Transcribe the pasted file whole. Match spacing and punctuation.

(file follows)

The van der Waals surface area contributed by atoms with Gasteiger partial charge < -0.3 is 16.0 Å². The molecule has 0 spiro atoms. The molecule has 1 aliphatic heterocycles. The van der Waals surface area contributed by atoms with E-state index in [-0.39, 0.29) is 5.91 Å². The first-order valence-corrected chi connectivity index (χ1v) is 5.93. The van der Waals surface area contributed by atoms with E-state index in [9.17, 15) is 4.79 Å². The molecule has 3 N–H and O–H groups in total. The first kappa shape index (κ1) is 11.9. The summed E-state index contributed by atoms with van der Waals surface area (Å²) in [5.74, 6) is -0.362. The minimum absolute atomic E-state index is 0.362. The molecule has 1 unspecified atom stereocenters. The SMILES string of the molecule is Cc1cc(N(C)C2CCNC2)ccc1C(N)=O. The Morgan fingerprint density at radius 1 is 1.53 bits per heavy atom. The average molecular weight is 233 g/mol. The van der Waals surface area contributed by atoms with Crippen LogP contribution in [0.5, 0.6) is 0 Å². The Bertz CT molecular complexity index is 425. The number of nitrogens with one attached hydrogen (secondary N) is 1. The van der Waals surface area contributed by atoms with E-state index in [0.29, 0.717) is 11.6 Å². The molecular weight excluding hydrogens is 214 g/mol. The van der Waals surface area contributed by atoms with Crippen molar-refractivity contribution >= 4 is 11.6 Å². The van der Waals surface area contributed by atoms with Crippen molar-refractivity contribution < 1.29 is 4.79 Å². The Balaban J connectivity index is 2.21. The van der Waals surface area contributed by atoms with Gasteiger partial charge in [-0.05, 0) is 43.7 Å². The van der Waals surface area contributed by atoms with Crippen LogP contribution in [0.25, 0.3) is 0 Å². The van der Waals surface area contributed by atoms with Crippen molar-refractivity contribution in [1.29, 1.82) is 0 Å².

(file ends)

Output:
The van der Waals surface area contributed by atoms with Gasteiger partial charge < -0.3 is 16.0 Å². The molecule has 0 spiro atoms. The molecule has 1 aliphatic heterocycles. The van der Waals surface area contributed by atoms with E-state index in [-0.39, 0.29) is 5.91 Å². The first-order valence-corrected chi connectivity index (χ1v) is 5.93. The van der Waals surface area contributed by atoms with E-state index in [9.17, 15) is 4.79 Å². The molecule has 3 N–H and O–H groups in total. The first kappa shape index (κ1) is 11.9. The summed E-state index contributed by atoms with van der Waals surface area (Å²) in [5.74, 6) is -0.362. The minimum absolute atomic E-state index is 0.362. The molecule has 1 unspecified atom stereocenters. The SMILES string of the molecule is Cc1cc(N(C)C2CCNC2)ccc1C(N)=O. The Morgan fingerprint density at radius 1 is 1.53 bits per heavy atom. The average molecular weight is 233 g/mol. The van der Waals surface area contributed by atoms with Crippen LogP contribution in [0.5, 0.6) is 0 Å². The Bertz CT molecular complexity index is 425. The number of nitrogens with one attached hydrogen (secondary N) is 1. The van der Waals surface area contributed by atoms with E-state index in [0.29, 0.717) is 11.6 Å². The molecular weight excluding hydrogens is 214 g/mol. The van der Waals surface area contributed by atoms with Crippen molar-refractivity contribution >= 4 is 11.6 Å². The van der Waals surface area contributed by atoms with Crippen molar-refractivity contribution < 1.29 is 4.79 Å². The Balaban J connectivity index is 2.21. The van der Waals surface area contributed by atoms with Gasteiger partial charge in [-0.05, 0) is 43.7 Å². The van der Waals surface area contributed by atoms with Crippen LogP contribution in [0.25, 0.3) is 0 Å². The van der Waals surface area contributed by atoms with Crippen molar-refractivity contribution in [1.29, 1.82) is 0 Å².